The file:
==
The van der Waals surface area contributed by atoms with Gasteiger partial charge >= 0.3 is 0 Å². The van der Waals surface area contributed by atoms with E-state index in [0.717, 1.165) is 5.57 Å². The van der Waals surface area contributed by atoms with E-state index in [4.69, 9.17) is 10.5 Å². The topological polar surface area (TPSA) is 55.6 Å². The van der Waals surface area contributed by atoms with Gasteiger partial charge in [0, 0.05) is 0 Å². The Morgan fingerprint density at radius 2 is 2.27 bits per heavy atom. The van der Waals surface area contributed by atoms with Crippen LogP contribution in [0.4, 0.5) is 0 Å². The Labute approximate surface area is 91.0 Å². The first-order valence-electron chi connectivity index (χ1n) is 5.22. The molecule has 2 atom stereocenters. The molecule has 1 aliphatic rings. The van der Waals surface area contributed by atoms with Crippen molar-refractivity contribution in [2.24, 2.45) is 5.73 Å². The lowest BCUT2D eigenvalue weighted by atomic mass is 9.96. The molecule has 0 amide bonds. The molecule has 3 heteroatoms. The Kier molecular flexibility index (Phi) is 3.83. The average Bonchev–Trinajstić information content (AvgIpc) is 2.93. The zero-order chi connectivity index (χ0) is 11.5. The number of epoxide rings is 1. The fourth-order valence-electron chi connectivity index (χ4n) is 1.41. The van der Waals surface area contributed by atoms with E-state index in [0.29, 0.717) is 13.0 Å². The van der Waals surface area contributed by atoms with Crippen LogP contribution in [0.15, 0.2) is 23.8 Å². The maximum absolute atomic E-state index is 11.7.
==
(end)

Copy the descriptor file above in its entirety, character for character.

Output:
The van der Waals surface area contributed by atoms with Gasteiger partial charge >= 0.3 is 0 Å². The van der Waals surface area contributed by atoms with E-state index in [0.717, 1.165) is 5.57 Å². The van der Waals surface area contributed by atoms with E-state index in [4.69, 9.17) is 10.5 Å². The topological polar surface area (TPSA) is 55.6 Å². The van der Waals surface area contributed by atoms with Gasteiger partial charge in [0, 0.05) is 0 Å². The Morgan fingerprint density at radius 2 is 2.27 bits per heavy atom. The van der Waals surface area contributed by atoms with Crippen LogP contribution in [0.4, 0.5) is 0 Å². The Labute approximate surface area is 91.0 Å². The first-order valence-electron chi connectivity index (χ1n) is 5.22. The molecule has 2 atom stereocenters. The molecule has 1 aliphatic rings. The van der Waals surface area contributed by atoms with Crippen molar-refractivity contribution in [2.24, 2.45) is 5.73 Å². The lowest BCUT2D eigenvalue weighted by atomic mass is 9.96. The molecule has 0 amide bonds. The molecule has 3 heteroatoms. The Kier molecular flexibility index (Phi) is 3.83. The average Bonchev–Trinajstić information content (AvgIpc) is 2.93. The zero-order chi connectivity index (χ0) is 11.5. The number of epoxide rings is 1. The fourth-order valence-electron chi connectivity index (χ4n) is 1.41. The van der Waals surface area contributed by atoms with E-state index in [0.29, 0.717) is 13.0 Å². The van der Waals surface area contributed by atoms with Crippen LogP contribution in [0.15, 0.2) is 23.8 Å². The maximum absolute atomic E-state index is 11.7.